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Building enterprise data mashups with data from Data.gov

There is a lot of content available on Data.gov, the United States' site for publishing data and statistics. Can enterprise data mashups uncover any potential for-profit uses of this public information?

There is a lot of content available on Data.gov, the United States' site for publishing data and statistics. Can enterprise data mashups uncover any potential for-profit uses of this public information?
A little over two decades ago, at the dawn of the Internet, I was working for a government contractor outside Washington, DC. I can't tell you how much waste I saw during that time. You may have heard stories about the "$500 toilet seat" or "$600 hammer" purchased on government contracts. I can't say for certain if those were myths or not, but I can tell you that the general public had almost no visibility into how their tax dollars were being spent.

Twenty years later and we have Data.gov. The site is an incredible resource, not just because of the enormous amount of information that it contains, but because of what it represents: a trend toward openness and accountability. This site and others provide useful data for fleshing out enterprise data mashup tools.

Another resource, the Sunlight Foundation goes even further. For example, you can track the apparent influence gained by campaign contributions or the effectiveness of government spending programs using their "Influence Explorer" and "ClearSpending" products, respectively. Whereas Data.gov is all about the raw details, the Sunlight Foundation's projects dig deeper into how all those facts and figures actually influence the political process.

But let's get back to the generic datasets on Data.gov. There are more than 300,000 different datasets available spanning over 20 different categories. The delivery mechanisms are a diverse set of sources such as RSS feeds, Web Services, flat tables, and geographic data. Obviously some of this is more readily mashable than others.

Earthquake, Tornado, and other weather-related disturbances can be used to help retailers adjust stock levels for merchandise likely to be in high demand. FDA Recall Notices represent potential opportunities for litigators as well as providers of alternative treatments and medicines. These are fairly straightforward data acquisition examples and don't do much to showcase mashups' ability to pull together diverse data to create new insights, so let's dig a little deeper.

The demographic data on the site is particularly fascinating. I confess that I'm not immediately inspired by a report on " Telephone Subscribership in the United States" but I still can't resist reading it. Mashing it together with income levels and population densities makes it more interesting though. Things really start to take off when you supplement public facts like these with your own internal resources. Now you can enhance your private CRM with additional details culled from population demographics. Data.gov also contains many historical series; observations of particular events or trends taken on a regular basis. When combined with your internal data these may lead you to leading indicators or recurring trends.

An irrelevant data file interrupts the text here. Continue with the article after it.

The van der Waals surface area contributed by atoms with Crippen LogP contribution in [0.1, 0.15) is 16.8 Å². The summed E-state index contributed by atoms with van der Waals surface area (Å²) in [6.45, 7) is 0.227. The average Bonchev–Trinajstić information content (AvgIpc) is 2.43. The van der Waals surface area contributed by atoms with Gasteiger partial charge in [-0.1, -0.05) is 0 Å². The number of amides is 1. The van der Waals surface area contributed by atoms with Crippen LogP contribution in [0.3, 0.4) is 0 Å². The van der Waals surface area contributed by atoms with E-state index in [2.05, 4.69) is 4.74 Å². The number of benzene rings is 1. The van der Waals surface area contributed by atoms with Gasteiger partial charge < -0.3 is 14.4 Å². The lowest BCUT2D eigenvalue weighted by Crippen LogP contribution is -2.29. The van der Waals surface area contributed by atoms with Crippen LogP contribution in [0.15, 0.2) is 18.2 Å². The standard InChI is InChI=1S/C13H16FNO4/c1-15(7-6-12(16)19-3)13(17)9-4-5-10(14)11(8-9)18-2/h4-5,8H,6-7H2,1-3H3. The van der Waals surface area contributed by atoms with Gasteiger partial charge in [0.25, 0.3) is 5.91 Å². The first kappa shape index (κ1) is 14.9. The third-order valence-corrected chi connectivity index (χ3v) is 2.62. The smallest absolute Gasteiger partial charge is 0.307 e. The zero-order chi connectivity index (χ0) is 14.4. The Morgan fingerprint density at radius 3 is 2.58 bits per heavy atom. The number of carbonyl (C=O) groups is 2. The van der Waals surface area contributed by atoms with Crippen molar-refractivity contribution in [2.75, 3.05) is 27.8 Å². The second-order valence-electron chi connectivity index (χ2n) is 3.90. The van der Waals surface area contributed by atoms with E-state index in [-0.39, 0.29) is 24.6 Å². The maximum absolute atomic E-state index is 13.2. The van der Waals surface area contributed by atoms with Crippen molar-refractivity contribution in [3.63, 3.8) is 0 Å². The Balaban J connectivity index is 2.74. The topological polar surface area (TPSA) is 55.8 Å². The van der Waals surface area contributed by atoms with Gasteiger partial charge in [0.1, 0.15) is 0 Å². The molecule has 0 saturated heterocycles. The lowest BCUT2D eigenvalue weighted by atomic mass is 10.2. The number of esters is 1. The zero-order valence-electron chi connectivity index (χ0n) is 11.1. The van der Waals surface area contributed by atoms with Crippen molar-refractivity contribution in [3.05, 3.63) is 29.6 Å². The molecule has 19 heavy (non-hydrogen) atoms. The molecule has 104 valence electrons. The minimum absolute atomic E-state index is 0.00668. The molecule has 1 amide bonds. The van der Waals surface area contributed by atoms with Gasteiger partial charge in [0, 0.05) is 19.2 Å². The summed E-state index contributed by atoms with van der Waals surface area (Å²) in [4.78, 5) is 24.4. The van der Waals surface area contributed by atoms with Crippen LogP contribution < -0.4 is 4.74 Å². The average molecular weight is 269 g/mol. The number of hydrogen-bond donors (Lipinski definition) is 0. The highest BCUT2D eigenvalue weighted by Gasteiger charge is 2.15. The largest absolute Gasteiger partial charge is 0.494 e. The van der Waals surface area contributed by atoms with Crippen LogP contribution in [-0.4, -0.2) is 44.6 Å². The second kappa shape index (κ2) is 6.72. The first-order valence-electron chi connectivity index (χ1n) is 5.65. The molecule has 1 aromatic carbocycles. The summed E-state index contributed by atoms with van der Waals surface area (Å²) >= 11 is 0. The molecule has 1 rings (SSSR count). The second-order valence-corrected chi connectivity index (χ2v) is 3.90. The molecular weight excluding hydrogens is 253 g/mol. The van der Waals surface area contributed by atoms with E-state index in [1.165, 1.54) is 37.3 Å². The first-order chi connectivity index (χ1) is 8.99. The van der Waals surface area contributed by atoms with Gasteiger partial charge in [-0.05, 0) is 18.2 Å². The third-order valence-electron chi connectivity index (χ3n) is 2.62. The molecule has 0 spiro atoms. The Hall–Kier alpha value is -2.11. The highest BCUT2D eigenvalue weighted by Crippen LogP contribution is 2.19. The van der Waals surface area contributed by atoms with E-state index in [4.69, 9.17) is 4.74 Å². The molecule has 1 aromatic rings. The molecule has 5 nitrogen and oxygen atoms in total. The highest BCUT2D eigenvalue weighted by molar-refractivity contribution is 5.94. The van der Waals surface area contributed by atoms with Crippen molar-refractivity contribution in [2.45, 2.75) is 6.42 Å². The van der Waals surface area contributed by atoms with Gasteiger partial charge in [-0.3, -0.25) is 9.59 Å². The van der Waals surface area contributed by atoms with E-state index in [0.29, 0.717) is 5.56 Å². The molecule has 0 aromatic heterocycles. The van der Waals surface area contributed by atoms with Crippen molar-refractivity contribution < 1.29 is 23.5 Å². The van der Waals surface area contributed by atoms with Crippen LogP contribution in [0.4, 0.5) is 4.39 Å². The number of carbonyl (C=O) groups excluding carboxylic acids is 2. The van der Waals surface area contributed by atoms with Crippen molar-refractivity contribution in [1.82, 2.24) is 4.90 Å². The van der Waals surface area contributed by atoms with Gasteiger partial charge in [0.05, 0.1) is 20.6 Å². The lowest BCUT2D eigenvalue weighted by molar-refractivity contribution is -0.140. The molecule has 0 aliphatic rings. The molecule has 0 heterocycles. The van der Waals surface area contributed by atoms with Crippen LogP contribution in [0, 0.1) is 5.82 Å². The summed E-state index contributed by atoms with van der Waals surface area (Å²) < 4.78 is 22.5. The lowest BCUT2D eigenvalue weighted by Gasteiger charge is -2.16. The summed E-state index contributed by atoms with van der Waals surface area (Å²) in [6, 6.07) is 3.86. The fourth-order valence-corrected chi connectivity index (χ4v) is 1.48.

You can even find inspiration in the mashups already hosted on the site. The Energy Data Mashup compares local electric utility rates to median income for a select group of cities. Many states allow citizens to choose their electricity provider. If you work for such a firm, you could use a similar mashup to help direct advertising dollars to areas where customers will see the greatest potential savings relative to their income. Areas of high-usage might indicate centers with greater profit potential.

The biggest advantage of Data.gov is that it lets you put the data acquisition resources of thousands of government agencies to work for you. We're all subsidizing this gigantic beast, so it's time to start getting some return on our investment!

I would start with a simple exercise: Write down some of the internal data sources you have available. Try and abstract any generic traits or attributes common to your customers or target market. Next, list any external factors that influence your business positively or negatively (seasonal weather conditions, foreclosures, construction, positive consumer sentiment, to name a few). Next, cross reference your list by searching Data.gov to find the related content that's available. You might be surprised to find multiple intersections between your list and the site. These are the raw ingredients for your mashups.

After you connect the data (using your mashup platform of choice), make sure to back-test your assumptions using historical data. If you're able to accurately correlate trends or behaviors, it's time to start looking to the future. Once you've established that you can forecast new opportunities within specific confidence levels, your mashups are ready to help inform your business strategy.
This was last published in November 2010

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